Campers will enjoy picnic pavilions as well as multiple boat ramps in the campground. Mountain biking is popular in the area. If biking isn’t your thing, there’s also excellent hiking, fishing, and wildlife viewing. 

Florida scrub jay in Ocala National Forest
Florida scrub jay in Ocala National Forest

Cost: $22 per night for electric and water sites. $12 per night for primitive sites. 

Hookups Available: There are 38 sites with electric and water and 26 primitive sites. A dump station is on site. 

7. Shanty Pond Campground

*This campground is currently listed as closed*

About: Shanty Pond Campground is a favorite among equestrians and hunters. It’s perfect for those who aren’t interested in amenities but just want pure nature. The campground offers picnic tables, but it’s not a day-use area, so you can rest assured that aside from other campers, you’ll have solitude during your time here. 

Cost: $10 per night.

Hookups Available: This campground is primitive, but there’s a vault toilet available. 

8. Big Bass Campground

About: Big Bass Campground is a seasonal campground open October-April. With 19 campsites for RV and tent camping, this could be the perfect place to set up camp. There are vault toilets if you’re not in an RV with a bathroom, but it’s otherwise very basic and primitive, perfect for getting away from it all. It sits on the edge of Ocala National Forest, so campers can enjoy nearby hiking and wildlife viewing. 

Big Bass Campground
Big Bass Campground

Cost: This budget-friendly campground is $15 per night.

Hookups Available: No hookups are available. Drinking water is available; however, there’s no dump station on site.

9. Ocala National Forest’s Lake Delancy West Camping

About: Lake Delancy West is truly primitive camping. Other than a vault toilet, there are no amenities except the beautiful forest around you. It features 30 sites and picnic tables throughout the campground. 

Most campers are here to make use of the Ocala North OHV Trail System. If you’re seeking the perfect place to disconnect, or you want to connect with nature, this is it!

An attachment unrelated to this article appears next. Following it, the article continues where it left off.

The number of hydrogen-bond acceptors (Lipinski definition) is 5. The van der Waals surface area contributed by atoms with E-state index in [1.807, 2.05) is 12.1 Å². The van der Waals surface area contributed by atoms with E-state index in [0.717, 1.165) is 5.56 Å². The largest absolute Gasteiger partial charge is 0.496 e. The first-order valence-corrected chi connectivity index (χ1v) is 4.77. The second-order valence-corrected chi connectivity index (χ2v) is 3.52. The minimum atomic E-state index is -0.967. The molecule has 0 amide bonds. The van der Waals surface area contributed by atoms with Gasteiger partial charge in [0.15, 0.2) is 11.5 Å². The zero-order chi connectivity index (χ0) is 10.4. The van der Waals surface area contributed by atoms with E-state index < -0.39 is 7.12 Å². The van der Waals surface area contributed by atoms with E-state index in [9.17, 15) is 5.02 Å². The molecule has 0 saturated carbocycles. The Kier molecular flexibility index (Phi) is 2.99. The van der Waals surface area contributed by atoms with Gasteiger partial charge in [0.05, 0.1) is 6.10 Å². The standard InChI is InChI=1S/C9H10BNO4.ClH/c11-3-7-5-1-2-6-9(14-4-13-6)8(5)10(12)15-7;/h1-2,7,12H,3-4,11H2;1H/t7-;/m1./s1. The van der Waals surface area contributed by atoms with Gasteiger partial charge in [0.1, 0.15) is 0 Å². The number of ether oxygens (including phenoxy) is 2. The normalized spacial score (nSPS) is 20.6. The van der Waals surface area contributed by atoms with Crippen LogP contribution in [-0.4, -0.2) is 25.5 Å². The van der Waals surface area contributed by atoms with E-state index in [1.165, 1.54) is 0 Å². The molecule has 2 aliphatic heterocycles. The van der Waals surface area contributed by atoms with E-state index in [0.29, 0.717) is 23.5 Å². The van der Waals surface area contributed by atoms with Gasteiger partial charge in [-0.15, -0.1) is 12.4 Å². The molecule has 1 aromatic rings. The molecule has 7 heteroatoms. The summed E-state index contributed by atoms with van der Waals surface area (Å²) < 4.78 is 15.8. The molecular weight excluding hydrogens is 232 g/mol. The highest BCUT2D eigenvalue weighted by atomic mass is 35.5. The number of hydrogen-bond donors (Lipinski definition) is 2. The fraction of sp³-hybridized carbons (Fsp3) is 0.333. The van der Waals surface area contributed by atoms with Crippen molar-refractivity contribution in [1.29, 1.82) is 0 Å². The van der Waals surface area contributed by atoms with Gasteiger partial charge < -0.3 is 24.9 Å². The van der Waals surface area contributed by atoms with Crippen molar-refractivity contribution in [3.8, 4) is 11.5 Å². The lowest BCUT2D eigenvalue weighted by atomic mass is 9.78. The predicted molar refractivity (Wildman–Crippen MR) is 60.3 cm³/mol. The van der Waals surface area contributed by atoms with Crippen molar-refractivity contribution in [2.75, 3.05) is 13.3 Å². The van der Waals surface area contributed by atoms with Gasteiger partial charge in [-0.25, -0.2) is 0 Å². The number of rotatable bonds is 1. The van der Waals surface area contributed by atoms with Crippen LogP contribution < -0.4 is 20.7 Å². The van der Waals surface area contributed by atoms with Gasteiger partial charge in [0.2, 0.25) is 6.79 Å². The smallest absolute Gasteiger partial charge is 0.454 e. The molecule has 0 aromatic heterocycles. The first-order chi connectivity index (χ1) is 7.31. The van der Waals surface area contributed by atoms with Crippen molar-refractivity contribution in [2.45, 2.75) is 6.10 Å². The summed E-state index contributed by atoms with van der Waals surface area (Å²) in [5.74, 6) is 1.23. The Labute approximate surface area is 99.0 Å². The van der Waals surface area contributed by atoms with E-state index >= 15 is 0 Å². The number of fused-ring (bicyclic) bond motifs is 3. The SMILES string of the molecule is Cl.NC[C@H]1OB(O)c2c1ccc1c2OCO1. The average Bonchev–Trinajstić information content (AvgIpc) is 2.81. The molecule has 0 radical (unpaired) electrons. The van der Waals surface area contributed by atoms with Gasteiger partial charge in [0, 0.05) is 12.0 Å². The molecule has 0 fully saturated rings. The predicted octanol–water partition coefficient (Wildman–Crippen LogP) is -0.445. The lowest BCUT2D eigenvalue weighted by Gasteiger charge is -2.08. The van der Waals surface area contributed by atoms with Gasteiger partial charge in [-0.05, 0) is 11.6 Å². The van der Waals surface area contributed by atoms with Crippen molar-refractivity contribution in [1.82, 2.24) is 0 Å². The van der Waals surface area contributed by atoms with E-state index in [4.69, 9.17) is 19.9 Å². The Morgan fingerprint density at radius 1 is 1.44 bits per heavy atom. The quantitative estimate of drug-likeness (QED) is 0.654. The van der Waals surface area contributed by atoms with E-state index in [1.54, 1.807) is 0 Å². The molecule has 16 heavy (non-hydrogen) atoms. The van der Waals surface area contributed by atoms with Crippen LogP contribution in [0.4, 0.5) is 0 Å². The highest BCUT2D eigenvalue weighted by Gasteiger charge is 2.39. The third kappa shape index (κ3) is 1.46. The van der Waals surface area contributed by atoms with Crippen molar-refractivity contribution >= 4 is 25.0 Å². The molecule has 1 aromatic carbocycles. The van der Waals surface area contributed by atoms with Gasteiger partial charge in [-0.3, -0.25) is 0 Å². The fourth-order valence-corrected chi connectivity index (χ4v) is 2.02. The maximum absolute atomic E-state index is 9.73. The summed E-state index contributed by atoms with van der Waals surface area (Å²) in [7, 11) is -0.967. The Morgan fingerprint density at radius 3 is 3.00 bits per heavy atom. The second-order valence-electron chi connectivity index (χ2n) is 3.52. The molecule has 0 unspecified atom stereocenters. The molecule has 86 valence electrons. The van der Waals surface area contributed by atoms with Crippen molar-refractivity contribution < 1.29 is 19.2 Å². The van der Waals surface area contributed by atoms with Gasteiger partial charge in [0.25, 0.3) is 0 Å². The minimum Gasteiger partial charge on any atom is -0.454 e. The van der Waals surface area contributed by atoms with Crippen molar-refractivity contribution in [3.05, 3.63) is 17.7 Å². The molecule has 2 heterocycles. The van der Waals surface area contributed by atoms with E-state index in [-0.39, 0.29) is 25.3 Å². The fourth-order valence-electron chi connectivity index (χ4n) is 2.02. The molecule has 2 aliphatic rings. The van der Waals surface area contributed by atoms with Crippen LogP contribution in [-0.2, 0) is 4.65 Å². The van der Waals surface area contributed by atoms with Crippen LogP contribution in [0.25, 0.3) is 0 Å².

Cost: These primitive campsites are $10 per night.

Hookups Available: No hookups or water is available, so come prepared!

10. Lake Eaton Campground

About: Lake Eaton Campground is a small, primitive campground in Ocala National Forest with only 14 camping sites. It’s ideal for those hoping to fish. There’s lake access via a boat ramp. The campground is open seasonally from October 1st-June 1st.

Sites are first-come, first-served. Each site comes with a fire ring and picnic table. According to some reviews, those wishing to visit this campground may do better with a high clearance vehicle. 

Lake Eaton

Cost: $10 per night for a single site and $15 per night for a double site. 

Hookups Available: There are no electrical hookups at Lake Eaton Campground. There’s non-potable water available via a hand pump and toilets. 

Where Can I Camp for Free in Ocala National Forest?

Free dispersed camping is allowed throughout Ocala National Forest. Follow all standard boondocking protocols, such as “leave no trace.” Only camp in established dispersed camping sites or areas that will not damage vegetation, and check-in with a ranger to understand camping expectations. 

You cannot camp in developed recreation areas or within 100 feet from streams and other water sources. Avoid camping in the middle of a clearing or meadow as well. Additionally, camping is only allowed in designated campsites during hunting season.

RV Boondocking in Florida's Ocala National Forest

Overall, Ocala National Forest is a great place to get away from the crowds that typically flock to Florida in the winter months. 

Have you had the opportunity to make use of Ocala National Forest camping? Would you prefer to stay in an established campground or utilize the option of dispersed camping? Drop a comment below to let us know!

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About Tom and Caitlin Morton

Tom & Caitlin Morton of Mortons on the Move gave up the stationary life for one where they are constantly on the move. They are full-time travelers, television hosts, and digital media producers.
They left their jobs, sold their house and possessions, and hit the road in September 2015 in their full-time “home on wheels”. Since then they have traveled the US, Canada, and even internationally by RV.
Now, they are Discovery Channel & PBS TV Co-stars of “Go North” on Amazon Prime Video, co-founders and instructors of RV Masterclass, and contributing authors for and an Arizona travel guide.

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Mary Stevic

Wednesday 8th of February 2023

There’s a few you listed-like Lake Delaney west-that are dumps. The NFS has done nothing there in years and years. Everything falling apart. Used to enjoy it. There’s a few others in the forest the same way. They invest in the ones that snowbirds prefer.

Mortons on the Move

Wednesday 8th of February 2023

Thanks for your update!